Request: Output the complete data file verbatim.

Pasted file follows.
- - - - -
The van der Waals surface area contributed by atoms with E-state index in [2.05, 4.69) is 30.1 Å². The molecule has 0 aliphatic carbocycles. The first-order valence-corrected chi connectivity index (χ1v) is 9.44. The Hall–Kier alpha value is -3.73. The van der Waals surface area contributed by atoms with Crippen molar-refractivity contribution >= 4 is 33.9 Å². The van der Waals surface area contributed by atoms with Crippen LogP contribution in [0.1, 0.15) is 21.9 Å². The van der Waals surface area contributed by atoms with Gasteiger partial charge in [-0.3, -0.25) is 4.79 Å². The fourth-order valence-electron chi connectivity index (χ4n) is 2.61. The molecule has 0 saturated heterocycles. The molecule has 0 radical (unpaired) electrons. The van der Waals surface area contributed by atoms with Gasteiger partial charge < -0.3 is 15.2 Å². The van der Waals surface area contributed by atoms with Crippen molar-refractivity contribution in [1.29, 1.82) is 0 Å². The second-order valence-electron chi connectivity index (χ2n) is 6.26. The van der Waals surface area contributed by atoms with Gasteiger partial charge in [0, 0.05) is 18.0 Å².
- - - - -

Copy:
The van der Waals surface area contributed by atoms with E-state index in [2.05, 4.69) is 30.1 Å². The molecule has 0 aliphatic carbocycles. The first-order valence-corrected chi connectivity index (χ1v) is 9.44. The Hall–Kier alpha value is -3.73. The van der Waals surface area contributed by atoms with Crippen molar-refractivity contribution >= 4 is 33.9 Å². The van der Waals surface area contributed by atoms with Crippen LogP contribution in [0.1, 0.15) is 21.9 Å². The van der Waals surface area contributed by atoms with Gasteiger partial charge in [-0.3, -0.25) is 4.79 Å². The fourth-order valence-electron chi connectivity index (χ4n) is 2.61. The molecule has 0 saturated heterocycles. The molecule has 0 radical (unpaired) electrons. The van der Waals surface area contributed by atoms with Gasteiger partial charge < -0.3 is 15.2 Å². The van der Waals surface area contributed by atoms with Crippen molar-refractivity contribution in [1.29, 1.82) is 0 Å². The second-order valence-electron chi connectivity index (χ2n) is 6.26. The van der Waals surface area contributed by atoms with Gasteiger partial charge in [0, 0.05) is 18.0 Å².